So verbal assertiveness isn’t universal but it’s very common, and it’s a huge part of sympathy. If your hero lacks it, then you need to be aware that this is somewhat unusual, and that must therefore be a key part of the character’s personality. But as a general rule, let your heroes crack wise, whether loudly or quietly.


Patrick said...

Matt, I'm still swimming in character flaws and flip-sides. That's where reversible actions come from, whew!

Isn't this post just how main characters learn stand up for themselves? Then, later they do things like Cameron in Ferris Beuller and commit to confront their father.

AD said...

To paraphrase, your character must prove their uniqueness by never going with the flow. Is that the heart of it?

Matt Bird said...

Well, I'd say that both of the things you guys are talking about are actions, but I'm talking more about verbal talkback. Basically, most heroes are either confrontational, sarcastic, smart-alecky, snarky, or at least visibly dubious.

j.s. said...

That's where this rule strikes me as maybe not the strongest or clearest yet. Take your SILENCE OF THE LAMBS example, for instance. You mention how Clarice quietly stands up for herself and that's enough to get us to like her and trust the movie at the beginning. But that's not enough to make us keep watching or admire her all the way through to the end. Even the next few examples of her verbal assertiveness are more like actions than confrontational talk -- she lays down the rules of her visit with the warden, stands up to Lecter the best she can in that first meeting and she clears the room full of well-meaning but in-the-way local law enforcement in West Virgina. She accomplishes all of those objectives through a combination of her unique personal perspective as a trainee, as a woman and as someone with a rural background. But almost none of it has anything essential to do with being interestingly or outspokenly verbal. In fact, you could almost argue that the quieter style in which she speaks and listens makes her a far more effective detective than all of her male counterparts in the film.

What about strong silent tough guy types, like, you know, Gary Cooper? Or Eastwood's Man With No Name or Dirty Harry or Parker in POINT BLANK (coming on Blu-ray next week!) or Ripley herself, particularly in ALIENS? Do we really lack for an understanding of their points of view? Doesn't it seem like entire genres if not even bigger chunks of the history of cinema are built around non-verbal and/or less verbal characters (or at least less articulate) characters?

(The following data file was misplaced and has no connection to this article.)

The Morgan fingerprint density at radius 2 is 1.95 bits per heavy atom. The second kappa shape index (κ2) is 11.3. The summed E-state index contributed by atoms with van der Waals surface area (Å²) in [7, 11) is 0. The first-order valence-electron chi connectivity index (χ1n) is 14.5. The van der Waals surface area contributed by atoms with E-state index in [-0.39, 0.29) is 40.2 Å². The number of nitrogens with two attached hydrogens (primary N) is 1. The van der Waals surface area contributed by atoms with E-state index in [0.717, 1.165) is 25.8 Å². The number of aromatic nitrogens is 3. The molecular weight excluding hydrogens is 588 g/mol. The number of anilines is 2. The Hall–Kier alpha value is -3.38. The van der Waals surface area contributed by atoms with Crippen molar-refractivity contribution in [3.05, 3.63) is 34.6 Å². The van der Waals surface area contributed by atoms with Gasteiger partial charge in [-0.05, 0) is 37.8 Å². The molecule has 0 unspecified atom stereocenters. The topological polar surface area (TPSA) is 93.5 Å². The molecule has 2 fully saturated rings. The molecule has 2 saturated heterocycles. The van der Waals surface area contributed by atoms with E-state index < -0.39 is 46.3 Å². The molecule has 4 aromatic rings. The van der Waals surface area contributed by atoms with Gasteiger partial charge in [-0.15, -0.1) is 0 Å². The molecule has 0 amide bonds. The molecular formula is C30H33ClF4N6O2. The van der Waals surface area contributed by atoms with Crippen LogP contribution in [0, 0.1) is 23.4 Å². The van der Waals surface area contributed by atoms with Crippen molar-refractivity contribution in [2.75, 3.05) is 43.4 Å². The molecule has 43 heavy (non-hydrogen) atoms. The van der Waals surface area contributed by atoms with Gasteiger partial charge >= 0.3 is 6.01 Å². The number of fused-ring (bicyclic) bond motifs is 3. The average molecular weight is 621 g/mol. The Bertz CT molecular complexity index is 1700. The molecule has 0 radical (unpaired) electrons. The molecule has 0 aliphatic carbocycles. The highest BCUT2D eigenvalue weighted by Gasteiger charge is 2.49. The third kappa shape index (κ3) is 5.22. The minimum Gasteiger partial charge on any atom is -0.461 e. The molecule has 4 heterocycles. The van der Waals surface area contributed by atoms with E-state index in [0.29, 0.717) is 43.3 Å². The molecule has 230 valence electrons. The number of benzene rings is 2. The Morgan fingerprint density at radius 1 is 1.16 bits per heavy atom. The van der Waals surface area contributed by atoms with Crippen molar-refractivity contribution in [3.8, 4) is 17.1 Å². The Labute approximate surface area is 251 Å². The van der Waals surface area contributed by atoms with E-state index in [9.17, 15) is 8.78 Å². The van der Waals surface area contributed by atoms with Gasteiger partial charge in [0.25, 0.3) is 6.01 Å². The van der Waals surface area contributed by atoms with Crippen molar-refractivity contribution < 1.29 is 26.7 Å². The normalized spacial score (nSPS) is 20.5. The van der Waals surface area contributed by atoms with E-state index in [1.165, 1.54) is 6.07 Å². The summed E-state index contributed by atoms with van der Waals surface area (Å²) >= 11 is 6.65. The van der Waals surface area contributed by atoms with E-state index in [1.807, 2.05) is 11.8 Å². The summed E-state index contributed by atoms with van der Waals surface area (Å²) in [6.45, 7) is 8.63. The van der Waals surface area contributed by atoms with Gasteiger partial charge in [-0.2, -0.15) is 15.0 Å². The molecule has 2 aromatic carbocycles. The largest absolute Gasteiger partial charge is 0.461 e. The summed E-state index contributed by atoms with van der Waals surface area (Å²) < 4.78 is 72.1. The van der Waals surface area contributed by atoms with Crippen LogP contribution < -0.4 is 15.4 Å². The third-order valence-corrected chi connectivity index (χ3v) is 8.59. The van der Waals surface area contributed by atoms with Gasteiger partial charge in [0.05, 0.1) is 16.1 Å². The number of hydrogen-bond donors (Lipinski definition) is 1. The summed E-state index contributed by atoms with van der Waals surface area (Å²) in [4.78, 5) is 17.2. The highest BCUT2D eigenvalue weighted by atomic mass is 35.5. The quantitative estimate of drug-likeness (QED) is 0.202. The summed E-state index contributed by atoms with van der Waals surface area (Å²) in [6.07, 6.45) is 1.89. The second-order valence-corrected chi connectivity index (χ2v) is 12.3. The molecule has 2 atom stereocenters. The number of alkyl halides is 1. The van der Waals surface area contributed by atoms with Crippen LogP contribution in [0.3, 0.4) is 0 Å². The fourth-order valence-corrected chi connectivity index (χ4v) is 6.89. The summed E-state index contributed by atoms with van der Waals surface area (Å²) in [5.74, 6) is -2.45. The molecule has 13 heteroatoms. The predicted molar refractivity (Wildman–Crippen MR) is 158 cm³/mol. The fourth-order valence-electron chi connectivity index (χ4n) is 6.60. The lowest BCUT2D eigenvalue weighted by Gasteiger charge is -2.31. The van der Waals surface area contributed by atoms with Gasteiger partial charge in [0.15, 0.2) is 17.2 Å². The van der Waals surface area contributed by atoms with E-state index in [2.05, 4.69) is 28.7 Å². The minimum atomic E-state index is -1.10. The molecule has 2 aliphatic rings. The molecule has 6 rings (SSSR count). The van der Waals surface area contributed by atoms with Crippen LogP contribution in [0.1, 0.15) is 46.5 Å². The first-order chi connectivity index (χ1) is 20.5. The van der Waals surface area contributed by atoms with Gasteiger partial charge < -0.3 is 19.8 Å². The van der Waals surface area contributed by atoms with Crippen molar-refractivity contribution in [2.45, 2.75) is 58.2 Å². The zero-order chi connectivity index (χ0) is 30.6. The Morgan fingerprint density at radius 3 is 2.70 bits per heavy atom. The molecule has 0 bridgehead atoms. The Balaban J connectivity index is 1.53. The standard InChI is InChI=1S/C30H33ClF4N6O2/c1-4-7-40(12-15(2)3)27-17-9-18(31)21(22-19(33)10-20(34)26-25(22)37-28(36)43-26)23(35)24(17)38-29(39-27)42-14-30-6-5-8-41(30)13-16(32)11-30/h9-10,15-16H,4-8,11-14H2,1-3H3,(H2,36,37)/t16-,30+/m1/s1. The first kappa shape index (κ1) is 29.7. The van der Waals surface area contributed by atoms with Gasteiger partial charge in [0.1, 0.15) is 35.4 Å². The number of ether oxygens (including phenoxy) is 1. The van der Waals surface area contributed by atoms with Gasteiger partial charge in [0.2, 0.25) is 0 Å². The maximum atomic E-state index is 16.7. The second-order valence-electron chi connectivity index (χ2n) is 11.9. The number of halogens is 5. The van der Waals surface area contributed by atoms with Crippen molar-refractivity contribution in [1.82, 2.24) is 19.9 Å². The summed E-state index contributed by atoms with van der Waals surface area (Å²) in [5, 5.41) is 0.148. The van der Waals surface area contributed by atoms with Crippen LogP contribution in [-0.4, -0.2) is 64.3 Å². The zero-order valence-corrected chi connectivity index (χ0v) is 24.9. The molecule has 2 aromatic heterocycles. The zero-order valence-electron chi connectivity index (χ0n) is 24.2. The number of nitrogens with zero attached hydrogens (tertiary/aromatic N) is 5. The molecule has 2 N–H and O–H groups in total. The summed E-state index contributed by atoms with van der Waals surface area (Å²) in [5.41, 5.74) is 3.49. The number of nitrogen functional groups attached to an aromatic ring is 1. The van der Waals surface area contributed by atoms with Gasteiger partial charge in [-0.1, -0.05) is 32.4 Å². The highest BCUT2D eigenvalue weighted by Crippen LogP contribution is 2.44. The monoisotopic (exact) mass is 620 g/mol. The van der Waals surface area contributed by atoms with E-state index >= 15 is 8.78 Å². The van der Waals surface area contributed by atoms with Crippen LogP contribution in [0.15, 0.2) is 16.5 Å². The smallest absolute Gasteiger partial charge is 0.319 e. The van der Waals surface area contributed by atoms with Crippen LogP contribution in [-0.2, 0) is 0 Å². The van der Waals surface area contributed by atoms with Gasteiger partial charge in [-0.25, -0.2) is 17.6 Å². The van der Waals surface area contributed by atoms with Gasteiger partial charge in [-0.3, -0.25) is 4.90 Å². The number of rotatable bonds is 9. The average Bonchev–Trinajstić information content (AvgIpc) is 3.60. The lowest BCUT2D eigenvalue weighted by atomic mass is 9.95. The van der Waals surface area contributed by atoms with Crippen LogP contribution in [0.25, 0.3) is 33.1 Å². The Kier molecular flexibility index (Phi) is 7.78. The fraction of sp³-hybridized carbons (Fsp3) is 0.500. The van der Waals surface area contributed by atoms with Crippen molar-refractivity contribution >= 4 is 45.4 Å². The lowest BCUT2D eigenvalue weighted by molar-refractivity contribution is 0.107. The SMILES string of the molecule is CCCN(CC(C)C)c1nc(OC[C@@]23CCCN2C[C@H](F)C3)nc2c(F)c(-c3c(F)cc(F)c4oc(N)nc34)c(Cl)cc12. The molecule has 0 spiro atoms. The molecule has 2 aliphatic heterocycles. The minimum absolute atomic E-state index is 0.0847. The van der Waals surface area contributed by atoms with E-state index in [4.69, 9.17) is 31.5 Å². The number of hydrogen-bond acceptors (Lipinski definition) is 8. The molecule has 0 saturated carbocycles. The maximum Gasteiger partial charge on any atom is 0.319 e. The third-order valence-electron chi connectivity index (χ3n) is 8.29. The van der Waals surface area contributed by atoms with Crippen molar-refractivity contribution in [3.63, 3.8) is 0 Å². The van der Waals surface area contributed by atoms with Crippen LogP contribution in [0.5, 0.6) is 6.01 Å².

How did the great silent comedians establish their unique perspective in the medium before verbal snark was even possible? Or after it, if they naturally hardly spoke at all, like Tati's Mr. Hulot?

Matt Bird said...

Sorry it's taken me a bit to get back to you-- I've been sick out of my mind all week.

I agree it could be phrased in a way that's stronger and clearer. I will continue to tinker with it.

I would say that Ripley in the first Alien is definitely a character that fails to register strongly until the second half, but that's intentional because it's a twist that she turns out to be the hero. It was a risky movie though. The casting of Weaver was key: an actress who can hold her own even with a vague part (for the first half).

Are Cooper, Eastwood, and Marvin's characters really as silent as they're cracked up to be? I remember quite a few withering put-downs. Eastwood has less dialogue in the Leone films than he does in the Siegel films, but he certainly finds ways to let everyone know that he has qualities those around him lack. It helps that in the opening scenes of those films he's surrounded with men who are almost sub-human caricatures.

Chaplin and Keaton's characters both found ways of making themselves "heard" when muscled aside by faceless crowds (Chaplin) or boorish rivals (Keaton).

Hulot is certainly an example of a hero who doesn't really attempt to stand up for his own point of view, but (sacrilege alert) that's one reason I can't stand those movies, so as far as I'm concerned that's a point for me!